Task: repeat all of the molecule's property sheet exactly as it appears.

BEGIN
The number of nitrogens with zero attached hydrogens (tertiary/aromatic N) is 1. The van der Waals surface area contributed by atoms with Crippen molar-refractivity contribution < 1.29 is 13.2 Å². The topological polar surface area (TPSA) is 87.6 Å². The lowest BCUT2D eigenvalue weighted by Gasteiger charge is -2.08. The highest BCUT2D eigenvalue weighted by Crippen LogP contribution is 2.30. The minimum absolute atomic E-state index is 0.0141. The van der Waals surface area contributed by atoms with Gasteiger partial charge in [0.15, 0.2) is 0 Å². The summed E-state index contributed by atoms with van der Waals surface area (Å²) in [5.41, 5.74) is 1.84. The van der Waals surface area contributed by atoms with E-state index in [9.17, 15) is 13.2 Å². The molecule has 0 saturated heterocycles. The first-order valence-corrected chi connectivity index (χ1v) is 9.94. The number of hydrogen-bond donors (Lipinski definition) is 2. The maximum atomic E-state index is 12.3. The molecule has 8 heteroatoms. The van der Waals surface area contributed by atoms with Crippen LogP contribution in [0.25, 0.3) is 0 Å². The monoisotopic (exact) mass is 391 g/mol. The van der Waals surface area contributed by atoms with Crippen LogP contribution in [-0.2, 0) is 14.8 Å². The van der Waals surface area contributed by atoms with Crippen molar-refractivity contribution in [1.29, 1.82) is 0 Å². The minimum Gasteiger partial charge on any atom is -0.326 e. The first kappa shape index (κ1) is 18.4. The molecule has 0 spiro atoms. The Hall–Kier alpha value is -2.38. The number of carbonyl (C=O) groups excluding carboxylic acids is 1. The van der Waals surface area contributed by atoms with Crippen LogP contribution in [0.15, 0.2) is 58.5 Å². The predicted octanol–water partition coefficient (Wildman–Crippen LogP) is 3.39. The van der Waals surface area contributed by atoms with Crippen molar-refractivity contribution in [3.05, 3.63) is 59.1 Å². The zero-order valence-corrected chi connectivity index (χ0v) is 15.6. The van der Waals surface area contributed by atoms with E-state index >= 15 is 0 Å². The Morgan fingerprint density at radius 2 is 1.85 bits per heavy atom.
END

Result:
The number of nitrogens with zero attached hydrogens (tertiary/aromatic N) is 1. The van der Waals surface area contributed by atoms with Crippen molar-refractivity contribution < 1.29 is 13.2 Å². The topological polar surface area (TPSA) is 87.6 Å². The lowest BCUT2D eigenvalue weighted by Gasteiger charge is -2.08. The highest BCUT2D eigenvalue weighted by Crippen LogP contribution is 2.30. The minimum absolute atomic E-state index is 0.0141. The van der Waals surface area contributed by atoms with Gasteiger partial charge in [0.15, 0.2) is 0 Å². The summed E-state index contributed by atoms with van der Waals surface area (Å²) in [5.41, 5.74) is 1.84. The van der Waals surface area contributed by atoms with E-state index in [9.17, 15) is 13.2 Å². The molecule has 0 saturated heterocycles. The first-order valence-corrected chi connectivity index (χ1v) is 9.94. The number of hydrogen-bond donors (Lipinski definition) is 2. The maximum atomic E-state index is 12.3. The molecule has 8 heteroatoms. The van der Waals surface area contributed by atoms with Crippen LogP contribution in [0.25, 0.3) is 0 Å². The monoisotopic (exact) mass is 391 g/mol. The van der Waals surface area contributed by atoms with Crippen LogP contribution in [-0.2, 0) is 14.8 Å². The van der Waals surface area contributed by atoms with Crippen molar-refractivity contribution in [1.29, 1.82) is 0 Å². The minimum Gasteiger partial charge on any atom is -0.326 e. The first kappa shape index (κ1) is 18.4. The molecule has 0 spiro atoms. The Hall–Kier alpha value is -2.38. The number of carbonyl (C=O) groups excluding carboxylic acids is 1. The van der Waals surface area contributed by atoms with Crippen LogP contribution in [0.15, 0.2) is 58.5 Å². The predicted octanol–water partition coefficient (Wildman–Crippen LogP) is 3.39. The van der Waals surface area contributed by atoms with Crippen molar-refractivity contribution in [3.05, 3.63) is 59.1 Å². The zero-order valence-corrected chi connectivity index (χ0v) is 15.6. The van der Waals surface area contributed by atoms with E-state index >= 15 is 0 Å². The Morgan fingerprint density at radius 2 is 1.85 bits per heavy atom.